Characterization of the immune infiltrate in terms of immune checkpoint PD-L1/CTLA-4 expression and its correlation with patient outcome was carried out by Lobo et al. A predominant portion of 162 analyzed samples exhibited PD-L1 and CTLA-4 positivity in infiltrating immune cells (ICs) regardless of the histological subtype, while the expression of CTLA-4 in tumor cells (TCs) was significantly higher in yolk sac tumor, choriocarcinoma, and teratoma samples. The most frequent PD-L1 TC positivity was determined in choriocarcinomas (28). These results are in line with data from Sadigh et al., where choriocarcinoma was the only GCT histological subtype expressing PD-L1 in tumor cells, whereas other subtypes primarily expressed varying levels of PD-L1 on tumor-associated macrophages (TAMs) without true PD-L1 expression on tumor cells themselves. Moreover, this study also revealed a significantly higher expression of PD-L1 on TAMs in seminomatous than in nonseminomatous samples (29). The absence of PD-L1 positivity in ICs was also determined to be an independent predictor of worse relapse-free survival (RFS) when adjusting for several other clinical variables. In addition, a similar pattern was also determined for CTLA-4 immunoexpression in ICs. Namely, higher CTLA-4 expression correlated with good prognostic features, including lymphovascular invasion and lower pT and N stages (28). Moreover, Yamada et al. showed the prognostic value of CD66b + tumor-infiltrating neutrophils (TINs) in 102 patients who underwent orchiectomy due to testicular cancer. Additionally, a positive association between increased CD66b + TIN density and the presence of metastasis, S stage, and nonseminomatous histology was determined in this analysis (30).
The importance of the PD-1/PD-L1 signaling pathway in immune escape of testicular cancer was also explored by Siska et al. Multiplexed fluorescence immunohistochemistry (FIHC) for T-cell subsets and immune checkpoints as well as targeted gene expression profiling were used for the deep characterization of the immune infiltrate. Activated CD3+ T-cell infiltration, increased PD-L1 expression, and elevated PD-1/PD-L1 spatial interaction were predominantly found in seminomas and correlated with a good prognosis of the disease. On the other hand, high neutrophil, and macrophage gene signatures were described in nonseminomas. Regardless of the histological tumor subtype, advanced stages of disease were characterized by decreased T-cell and NK-cell signatures, while Treg, neutrophil, mast cell, and macrophage signatures were elevated in these cases (31). The aforementioned data shed more light on the use of immune checkpoint inhibition as a novel treatment option for patients with refractory TGCTs.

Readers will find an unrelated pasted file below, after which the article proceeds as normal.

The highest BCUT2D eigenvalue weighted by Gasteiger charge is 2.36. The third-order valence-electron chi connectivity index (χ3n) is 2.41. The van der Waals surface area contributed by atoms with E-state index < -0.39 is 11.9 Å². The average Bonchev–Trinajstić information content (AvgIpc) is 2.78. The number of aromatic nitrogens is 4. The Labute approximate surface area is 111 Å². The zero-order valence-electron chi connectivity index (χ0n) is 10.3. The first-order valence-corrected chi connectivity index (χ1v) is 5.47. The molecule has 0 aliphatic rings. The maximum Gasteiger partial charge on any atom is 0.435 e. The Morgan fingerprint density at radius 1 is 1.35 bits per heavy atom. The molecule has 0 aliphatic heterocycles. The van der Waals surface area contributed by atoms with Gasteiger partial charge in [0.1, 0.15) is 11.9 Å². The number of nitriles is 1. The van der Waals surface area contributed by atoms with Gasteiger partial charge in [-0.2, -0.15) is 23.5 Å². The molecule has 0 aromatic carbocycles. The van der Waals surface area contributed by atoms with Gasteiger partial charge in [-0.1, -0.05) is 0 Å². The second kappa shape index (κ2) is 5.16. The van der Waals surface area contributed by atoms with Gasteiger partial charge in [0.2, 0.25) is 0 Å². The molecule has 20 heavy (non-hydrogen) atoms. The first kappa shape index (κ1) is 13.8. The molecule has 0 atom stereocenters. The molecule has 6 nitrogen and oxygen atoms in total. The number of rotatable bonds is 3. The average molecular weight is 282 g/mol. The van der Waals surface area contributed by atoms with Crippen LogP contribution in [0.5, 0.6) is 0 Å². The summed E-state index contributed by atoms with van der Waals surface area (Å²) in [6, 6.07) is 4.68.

The overview of studies determining PD-1/PD-L1 expression on tumor cells and/or immune cells with additional information about the used antibodies/assays is shown in Table 1.
Table 1. Overview of studies determining PD-1/PD-L1 expression on tumor cells and/or immune cells with additional information about the used antibodies/assays.
The Use of Immune Checkpoint Inhibitors in the Treatment of TGCTs
PD-1 belongs to the family of T-cell regulators and is expressed on double-negative T cells in the thymus and on activated CD4+ T cells, CD8+ T cells, natural killer cells, B cells, and monocytes (32). PD-L1 is a PD-1 ligand involved in the modulation and maintenance of the balance between T-cell activation and immune tolerance via interaction with the PD-1 receptor (33). PD-L1 represents an important mechanism by which cancer cells are able to suppress antitumor immunity in the tumor microenvironment; therefore, alterations in the PD-1 signaling pathway have a great impact on immunological homeostasis (34). Inhibition of the cytotoxic T-cell response is mediated via the interaction between PD-L1 or PD-L2 expressed on tumor cells and the PD-1 receptor on T-cells (33). The mechanism of action of checkpoint inhibition is based on the blockade of inhibitory signals, mainly due to the inhibition of the link between PD-1 and PD-L1 or PD-L2. This blockade results in a nonspecific reactivation of T-cells and tumor-specific T-cells, which are again able to attack tumors (35).
Anti-PD-1/PD-L1 Inhibitors in TGCTs
The possible use of immunotherapy in metastatic germ cell tumors was described in a number of case reports and case series. The efficacy of immune checkpoint inhibitors as reported in available case reports and clinical trials is summarized in Table 2. These data are reviewed in the work of Semaan et al. (7, 44). Briefly, Shah et al. reported the clinical response of patients with embryonal cell carcinoma following a single dose of anti-PD-1 immunotherapy. The authors described 33% tumor regression in tumor volume based on RECIST version 1.1 and 49% reduction by immune-related response criteria (36).
Table 2. Efficacy of immune checkpoint inhibitors evaluated in single case reports, case report series, and clinical trials.
A large case series evaluating immunotherapy in refractory TGCTs presented by Zschäbitz et al. included seven platinum-refractory germ cell cancer patients who relapsed after high-dose chemotherapy and stem cell transplantation. Patients were treated with nivolumab or pembrolizumab. Four patients died shortly after single-dose treatment due to tumor progression. Partial radiographic response was achieved in one of the three remaining patients. However, it is important to consider that concomitant etoposide therapy was administered to this patient (37).